Alterations in Gene Activity May Explain Some Hallmarks of Endometriosis

Alterations in Gene Activity May Explain Some Hallmarks of Endometriosis

Researchers at the University of California have shown that women with endometriosis present an altered epigenetic response profile, an important process that regulates gene activity. This leads to deregulation of some genetic expression, which might explain endometriosis development and progression.

The study, “Aberrant Endometrial DNA Methylome and Associated Gene Expression in Women with Endometriosis,” was published in the journal Biology of Reproduction.

In women with endometriosis, the tissue of the uterine lining, called the endrometrium, grows abnormally outside the uterus. It is known that the endometrium in endometriosis patients is different from that of unaffected women, not only on the molecular level but also in terms of steroid hormone responses. Although it is unclear why these differences happen, alterations in epigenetic response profile have been implicated.

The epigenetic response is an important mechanism that controls gene activity without altering its gene sequence. This mechanism is conserved, presenting nearly the same profile within each tissue. When deregulated, the epigenetic response profile is changed, which may lead to tissue dysfunction.

DNA methylation is an example of this response, in which methyl groups are added to the DNA, altering its function.

Previous studies have showed that controlled modifications in epigenetic response profile can play a role in steroid hormone responses of normal endometrial tissue. This process can have major implications not only in the way tissues function during pregnancy and menstruation, but also in endometrial disorders.

To better understand the implication of epigenetic response in endometriosis, researchers investigated the epigenetic response profile and associated gene expression of the endometrium in three phases of the menstrual cycle (called proliferative, early secretory, and midsecretory) of women with severe endometriosis.

The researchers analyzed 17 endometrial tissue samples from patients with severe endometriosis and compared them to 16 samples of women without endometriosis.

The researchers showed that the epigenetic profile across the different phases of the mentrual cycle in women with endometriosis differs from that observed in the control group.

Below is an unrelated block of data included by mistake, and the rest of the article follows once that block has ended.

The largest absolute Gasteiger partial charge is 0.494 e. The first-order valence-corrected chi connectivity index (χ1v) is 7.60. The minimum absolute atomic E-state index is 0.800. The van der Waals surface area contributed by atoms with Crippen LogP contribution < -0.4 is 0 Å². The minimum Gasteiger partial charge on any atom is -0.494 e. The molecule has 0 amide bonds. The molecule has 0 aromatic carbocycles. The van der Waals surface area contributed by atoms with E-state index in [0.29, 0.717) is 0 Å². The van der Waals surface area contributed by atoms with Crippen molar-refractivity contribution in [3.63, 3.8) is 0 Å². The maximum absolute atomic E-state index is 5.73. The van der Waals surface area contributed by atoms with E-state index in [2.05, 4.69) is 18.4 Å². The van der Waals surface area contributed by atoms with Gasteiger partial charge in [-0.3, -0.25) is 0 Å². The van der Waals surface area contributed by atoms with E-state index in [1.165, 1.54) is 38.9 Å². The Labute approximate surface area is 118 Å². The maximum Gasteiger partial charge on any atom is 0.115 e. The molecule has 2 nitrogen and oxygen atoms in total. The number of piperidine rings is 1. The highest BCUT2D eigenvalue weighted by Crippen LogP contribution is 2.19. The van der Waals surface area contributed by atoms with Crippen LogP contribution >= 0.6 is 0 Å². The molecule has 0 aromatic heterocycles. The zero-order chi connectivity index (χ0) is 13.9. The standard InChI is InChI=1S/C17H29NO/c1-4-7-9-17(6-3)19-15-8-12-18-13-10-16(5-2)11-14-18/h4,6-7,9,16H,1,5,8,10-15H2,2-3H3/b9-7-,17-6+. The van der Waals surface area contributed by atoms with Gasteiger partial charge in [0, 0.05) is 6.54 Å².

They reported that many of the abnormalities were present in the early and midsecretory phases, where progesterone levels peak. These results may help explain resistance to progesterone action in endometriosis, a hallmark of endometrial dysfunction.

The epigenetic profile abnormalities observed in the samples from women with endometriosis were detected mainly in regions responsible for the up- or down-regulation of genes expression. This observation can be of great importance since these regions are highly controlled, and aberrant epigenetic profiles can alter cellular and tissue functions.

Moreover, the epigenetic profile alterations identified were associated with modifications in gene expression. Some of the genes that were affected are relevant for endometrial function, as are genes involved in cell proliferation, inflammation, vessel formation, and steroid hormone response.

Still, the impact of these findings of DNA methylation differences in both gene expression regulation and disease development is limited without proper and more detailed functional studies.

The information gathered from this study showed that alterations in the epigenetic response profile and steroid hormone actions in the endometrium contribute to endometriosis development and progression.

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